Flu vaccines are plentiful after all

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The stock of flu vaccine that appeared so scarce in October is now relatively abundant, and the Northwest Colorado Visiting Nurse Association will host a drop-in flu shot clinic next week. The VNA also has lowered the minimum eligibility age for older adults from 65 to 50, the VNA's Susan Bowler said.

The drop-in flu shot clinic is from 9 to 11 a.m. and again from noon to 3 p.m. Wednesday. The cost is $18.

Rebecca Moseby, a registered nurse at Steamboat Medical Group, said her clinic still has 500 doses of flu vaccine and is offering them without restriction. Patients do not need an appointment to drop in for a flu shot. The price is $15 for cash on the spot, or $18 if it is submitted to a health insurance provider.

Bowler said if anything, she is concerned that older residents and adults with health conditions that make them more susceptible to complications from contracting the flu are being too unselfish in deferring their shots.

"The good news is there's not a lot of influenza nationwide and locally," Bowler said. "We've got plenty of vaccine, please come in."

There's more good news to be found in the lab cultures grown from flu cases this winter. They show that the predominant strains of flu and the A and B varieties covered by this year's shots.

The VNA reported that in October it expected to receive only 200 of the 4,000 doses of flu vaccine it had expected. That development came about after the British government suspended the license of vaccine manufacturer Chiron. Since then, a milder than expected start to the flu season has loosened the supply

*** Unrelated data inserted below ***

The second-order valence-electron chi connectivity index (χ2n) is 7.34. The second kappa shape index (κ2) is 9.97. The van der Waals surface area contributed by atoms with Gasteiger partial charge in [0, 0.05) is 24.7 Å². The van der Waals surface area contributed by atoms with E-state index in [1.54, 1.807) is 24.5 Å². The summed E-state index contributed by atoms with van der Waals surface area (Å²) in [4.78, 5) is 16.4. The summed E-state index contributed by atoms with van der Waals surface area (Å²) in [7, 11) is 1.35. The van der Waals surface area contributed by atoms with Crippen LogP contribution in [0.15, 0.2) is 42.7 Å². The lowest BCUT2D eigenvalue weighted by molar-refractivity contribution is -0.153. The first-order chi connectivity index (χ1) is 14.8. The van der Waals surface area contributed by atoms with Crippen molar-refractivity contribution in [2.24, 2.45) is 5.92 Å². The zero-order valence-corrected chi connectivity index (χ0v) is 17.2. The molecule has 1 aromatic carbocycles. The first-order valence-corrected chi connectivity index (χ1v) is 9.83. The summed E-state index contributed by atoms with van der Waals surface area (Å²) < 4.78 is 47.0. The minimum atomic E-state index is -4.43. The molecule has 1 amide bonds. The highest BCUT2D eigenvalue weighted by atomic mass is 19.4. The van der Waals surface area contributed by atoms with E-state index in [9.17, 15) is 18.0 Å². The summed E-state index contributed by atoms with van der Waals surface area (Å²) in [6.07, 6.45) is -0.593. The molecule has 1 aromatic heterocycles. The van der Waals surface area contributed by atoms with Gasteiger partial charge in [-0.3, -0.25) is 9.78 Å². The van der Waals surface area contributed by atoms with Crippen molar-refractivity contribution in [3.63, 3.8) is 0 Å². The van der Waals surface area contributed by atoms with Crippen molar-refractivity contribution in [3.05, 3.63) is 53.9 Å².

Bowler said VNA of America helped the Northwest Colorado chapter obtain 1,900 doses. The VNA here still has 900 doses, and Bowler was able to ship some doses to other areas that experienced a true shortage.

When the anticipated shortage was first announced, the VNA asked healthy adults and older children to postpone their flu shots so high-risk infants and the elderly could be certain to get their shots. Bowler said her impression was that parents of young children in the area have followed through on getting shots for their youngsters. However, she's concerned that adults with health conditions such as high blood pressure and asthma are deferring their own shots when they shouldn't be. A case of flu for an adult with asthma, for example, could lead to a more serious respiratory disease such as pneumonia.

For more information, contact the VNA at 879-1632.

-- To reach Tom Ross call 871-4205

or e-mail tross@steamboatpilot.com

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